The Importance Of Mental Health: An Expert Tells You Everything
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We are living in unprecedented times. Knowledge is easier to obtain, than any time in human history. With a click or a swipe we are able to instantly access information that we would have taken days or even weeks to get hold of, even a couple of decades ago.
We can access, share and connect with each other at the speed of thought itself. As a result, we are witnessing a blossoming of human knowledge and connectivity.
Yet, as our ability to access facts and information has increased along with the number of connections, we seem to have forgotten to evolve one key nugget of knowledge: how to remain mentally well. Indeed, we seem to be living in a time where mental wellness really is at a premium.
I am a doctor working in the field of child and adolescent psychiatry, with a real passion for mental wellness. It is my privilege to work with young people who herald from all walks of life, and provide a nudge to change their trajectory, just a few degrees (a few degree change in direction early on in a journey can result in a completely different destination!). In my line of work, I see a generation that is suffering with problems that no previous generation ever faced. This is the result of bullying that young people face. Of course, bullying in schools is not new. There have been bullies for as long as there have been children. The biggest difference has always been that the bullying was confined to a time and a place. When I was in school, home used to be a safe place, where the bullies couldn’t follow. This is no longer the case. Bullying can start in school and follow a child into their bedroom, and continue during any time of day. It can result in loss of self-esteem.
To top it all, the constant sense of FOMO that social media generates, means that young people never really learn to be present. Imagine going to a restaurant that served every possible meal that can be enjoyed. It sounds incredible, right? But there’s a catch. The restaurant serves the food on a conveyor belt and once it’s gone, it’s gone. A burger comes along and you take a bite, but as you are chewing it you see an incredible looking sushi. Down goes the burger, and a bite of the sushi starts, until a better dish appears, moments later. You can see how this would result in a very unsatisfactory experience. It will mean that no single meal is enjoyed. Social media is giving us the same experience with the constant flow of posts that mean we never really learn to be present and give anything our real attention.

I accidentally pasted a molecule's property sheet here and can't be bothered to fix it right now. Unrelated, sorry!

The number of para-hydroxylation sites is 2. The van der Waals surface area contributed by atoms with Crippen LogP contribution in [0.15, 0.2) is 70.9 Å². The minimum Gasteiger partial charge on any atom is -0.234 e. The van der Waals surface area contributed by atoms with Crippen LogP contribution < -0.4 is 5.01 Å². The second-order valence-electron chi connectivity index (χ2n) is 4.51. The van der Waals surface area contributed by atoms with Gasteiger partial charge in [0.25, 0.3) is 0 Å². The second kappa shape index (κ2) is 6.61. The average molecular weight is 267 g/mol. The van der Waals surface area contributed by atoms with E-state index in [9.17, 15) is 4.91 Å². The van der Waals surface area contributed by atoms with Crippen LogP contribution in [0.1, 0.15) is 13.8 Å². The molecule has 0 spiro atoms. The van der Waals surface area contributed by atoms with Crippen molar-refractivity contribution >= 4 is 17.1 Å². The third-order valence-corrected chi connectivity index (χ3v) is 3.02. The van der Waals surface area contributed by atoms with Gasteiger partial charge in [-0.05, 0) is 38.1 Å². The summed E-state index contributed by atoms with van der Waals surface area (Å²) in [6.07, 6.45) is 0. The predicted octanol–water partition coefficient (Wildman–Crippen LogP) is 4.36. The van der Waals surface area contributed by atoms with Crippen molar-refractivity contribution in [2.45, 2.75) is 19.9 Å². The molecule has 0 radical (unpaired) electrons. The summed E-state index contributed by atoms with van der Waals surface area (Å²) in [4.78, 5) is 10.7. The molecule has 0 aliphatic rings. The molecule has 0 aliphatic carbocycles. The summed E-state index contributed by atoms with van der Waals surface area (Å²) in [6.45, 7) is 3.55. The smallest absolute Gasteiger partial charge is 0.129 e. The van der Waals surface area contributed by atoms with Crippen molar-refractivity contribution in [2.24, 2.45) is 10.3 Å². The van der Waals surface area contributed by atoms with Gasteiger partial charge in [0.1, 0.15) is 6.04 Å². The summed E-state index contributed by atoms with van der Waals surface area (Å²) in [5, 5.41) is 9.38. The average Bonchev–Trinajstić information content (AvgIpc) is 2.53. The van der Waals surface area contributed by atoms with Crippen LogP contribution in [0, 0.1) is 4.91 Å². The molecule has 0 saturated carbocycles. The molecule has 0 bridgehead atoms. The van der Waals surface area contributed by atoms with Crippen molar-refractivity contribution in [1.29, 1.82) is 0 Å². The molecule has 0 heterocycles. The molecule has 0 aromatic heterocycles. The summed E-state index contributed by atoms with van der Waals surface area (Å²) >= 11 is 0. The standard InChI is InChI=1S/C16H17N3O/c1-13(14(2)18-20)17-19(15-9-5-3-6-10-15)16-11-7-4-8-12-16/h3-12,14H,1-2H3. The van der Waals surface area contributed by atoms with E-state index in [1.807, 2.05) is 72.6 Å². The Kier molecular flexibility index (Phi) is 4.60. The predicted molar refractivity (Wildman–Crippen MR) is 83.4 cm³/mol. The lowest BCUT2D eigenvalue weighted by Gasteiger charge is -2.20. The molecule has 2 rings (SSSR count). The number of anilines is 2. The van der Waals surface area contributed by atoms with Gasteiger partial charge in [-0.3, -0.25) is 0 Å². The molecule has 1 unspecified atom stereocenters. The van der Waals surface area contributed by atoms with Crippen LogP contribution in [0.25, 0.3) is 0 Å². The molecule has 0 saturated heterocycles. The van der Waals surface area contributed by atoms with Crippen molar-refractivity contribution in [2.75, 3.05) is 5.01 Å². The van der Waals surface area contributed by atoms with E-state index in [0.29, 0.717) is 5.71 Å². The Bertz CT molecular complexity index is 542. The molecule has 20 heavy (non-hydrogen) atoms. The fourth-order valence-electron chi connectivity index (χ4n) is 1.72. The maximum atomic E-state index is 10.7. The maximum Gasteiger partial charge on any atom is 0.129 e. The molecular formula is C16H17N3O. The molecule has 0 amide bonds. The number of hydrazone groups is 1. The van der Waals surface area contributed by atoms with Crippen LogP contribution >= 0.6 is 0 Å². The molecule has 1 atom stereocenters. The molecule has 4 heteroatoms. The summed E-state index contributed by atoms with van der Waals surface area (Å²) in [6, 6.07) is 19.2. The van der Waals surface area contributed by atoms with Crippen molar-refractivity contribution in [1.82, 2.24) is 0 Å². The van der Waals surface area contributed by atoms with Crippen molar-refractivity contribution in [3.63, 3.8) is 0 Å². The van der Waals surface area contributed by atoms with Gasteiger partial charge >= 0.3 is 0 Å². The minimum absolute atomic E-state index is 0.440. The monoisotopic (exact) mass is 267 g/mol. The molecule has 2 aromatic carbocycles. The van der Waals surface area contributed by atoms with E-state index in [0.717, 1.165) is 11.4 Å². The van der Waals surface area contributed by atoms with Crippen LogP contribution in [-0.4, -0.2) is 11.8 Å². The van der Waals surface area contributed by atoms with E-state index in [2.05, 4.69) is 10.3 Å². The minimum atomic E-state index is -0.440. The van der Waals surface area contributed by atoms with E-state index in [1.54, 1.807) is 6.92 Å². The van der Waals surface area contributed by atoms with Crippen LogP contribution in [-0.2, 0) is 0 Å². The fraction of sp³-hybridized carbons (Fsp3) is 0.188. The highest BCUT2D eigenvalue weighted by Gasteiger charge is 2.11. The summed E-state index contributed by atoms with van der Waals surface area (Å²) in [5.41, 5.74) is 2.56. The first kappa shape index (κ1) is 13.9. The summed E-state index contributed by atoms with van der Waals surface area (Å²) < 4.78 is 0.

All of this should change.
I'm on a mission to empower people all over the world to take ownership of their mental health. It is absolutely my belief that we should all take ownership of our mental well-being, and work on it in the same way we would with our physical wellness. Common wisdom says we should exercise, sleep right, and eat right, et cetera, so that we can take care of our hearts. Nobody would agree, we can do what we like, and then see a cardiologist, if we feel unwell and experience a cardiac problem. However, that does appear to be the unspoken agreed upon wisdom when it comes to mental health.
Even the phrase "mental health" has negative connotations, meaning we have already started from the wrong place. I am aiming to change all that, to give mental health the positive platform, it rightly deserves. Let us embrace the idea of being mentally well, as a process that doesn’t end, but rather evolves throughout our lives. Let us start to learn to identify our own thoughts and emotions, and what drives them. Let us learn to be present and to be in the moments that we are experiencing. Once we start understanding ourselves, we will achieve the cornerstone of being mentally well.
Dr Hassan Yasin is a locum consultant, child and adolescent psychiatrist, and the founder of moodit- a mood-sharing mental wellness app. He is also a health council member at healthunt.